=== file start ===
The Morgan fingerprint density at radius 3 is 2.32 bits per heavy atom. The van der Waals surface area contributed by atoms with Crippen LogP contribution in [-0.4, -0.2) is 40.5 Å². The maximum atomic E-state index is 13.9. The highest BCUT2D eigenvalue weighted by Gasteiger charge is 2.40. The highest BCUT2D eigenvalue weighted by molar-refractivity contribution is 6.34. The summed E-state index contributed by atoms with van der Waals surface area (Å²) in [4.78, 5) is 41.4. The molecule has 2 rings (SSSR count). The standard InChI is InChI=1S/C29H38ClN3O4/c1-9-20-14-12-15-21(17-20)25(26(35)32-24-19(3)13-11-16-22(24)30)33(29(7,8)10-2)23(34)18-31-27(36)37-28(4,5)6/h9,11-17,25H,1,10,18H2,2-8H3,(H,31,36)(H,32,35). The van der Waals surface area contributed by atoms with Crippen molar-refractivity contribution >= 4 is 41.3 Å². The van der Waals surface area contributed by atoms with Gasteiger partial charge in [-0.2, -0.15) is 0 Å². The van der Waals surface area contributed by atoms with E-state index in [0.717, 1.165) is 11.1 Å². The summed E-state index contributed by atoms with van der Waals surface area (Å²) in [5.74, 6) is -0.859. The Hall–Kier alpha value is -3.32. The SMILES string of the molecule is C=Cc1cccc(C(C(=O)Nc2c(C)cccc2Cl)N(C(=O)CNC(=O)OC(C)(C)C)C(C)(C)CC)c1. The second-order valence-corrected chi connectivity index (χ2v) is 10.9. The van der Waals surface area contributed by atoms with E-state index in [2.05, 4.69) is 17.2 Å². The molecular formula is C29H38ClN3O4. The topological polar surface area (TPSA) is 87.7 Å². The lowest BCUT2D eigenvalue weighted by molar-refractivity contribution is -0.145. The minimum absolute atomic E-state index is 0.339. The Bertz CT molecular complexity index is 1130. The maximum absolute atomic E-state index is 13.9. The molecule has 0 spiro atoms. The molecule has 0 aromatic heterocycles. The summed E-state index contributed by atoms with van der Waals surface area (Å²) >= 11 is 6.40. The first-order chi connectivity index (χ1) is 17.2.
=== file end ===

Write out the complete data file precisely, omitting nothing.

The Morgan fingerprint density at radius 3 is 2.32 bits per heavy atom. The van der Waals surface area contributed by atoms with Crippen LogP contribution in [-0.4, -0.2) is 40.5 Å². The maximum atomic E-state index is 13.9. The highest BCUT2D eigenvalue weighted by Gasteiger charge is 2.40. The highest BCUT2D eigenvalue weighted by molar-refractivity contribution is 6.34. The summed E-state index contributed by atoms with van der Waals surface area (Å²) in [4.78, 5) is 41.4. The molecule has 2 rings (SSSR count). The standard InChI is InChI=1S/C29H38ClN3O4/c1-9-20-14-12-15-21(17-20)25(26(35)32-24-19(3)13-11-16-22(24)30)33(29(7,8)10-2)23(34)18-31-27(36)37-28(4,5)6/h9,11-17,25H,1,10,18H2,2-8H3,(H,31,36)(H,32,35). The van der Waals surface area contributed by atoms with Crippen molar-refractivity contribution >= 4 is 41.3 Å². The van der Waals surface area contributed by atoms with Gasteiger partial charge in [-0.2, -0.15) is 0 Å². The van der Waals surface area contributed by atoms with E-state index in [0.717, 1.165) is 11.1 Å². The summed E-state index contributed by atoms with van der Waals surface area (Å²) in [5.74, 6) is -0.859. The Hall–Kier alpha value is -3.32. The SMILES string of the molecule is C=Cc1cccc(C(C(=O)Nc2c(C)cccc2Cl)N(C(=O)CNC(=O)OC(C)(C)C)C(C)(C)CC)c1. The second-order valence-corrected chi connectivity index (χ2v) is 10.9. The van der Waals surface area contributed by atoms with E-state index in [2.05, 4.69) is 17.2 Å². The molecular formula is C29H38ClN3O4. The topological polar surface area (TPSA) is 87.7 Å². The lowest BCUT2D eigenvalue weighted by molar-refractivity contribution is -0.145. The minimum absolute atomic E-state index is 0.339. The Bertz CT molecular complexity index is 1130. The maximum absolute atomic E-state index is 13.9. The molecule has 0 spiro atoms. The molecule has 0 aromatic heterocycles. The summed E-state index contributed by atoms with van der Waals surface area (Å²) >= 11 is 6.40. The first-order chi connectivity index (χ1) is 17.2.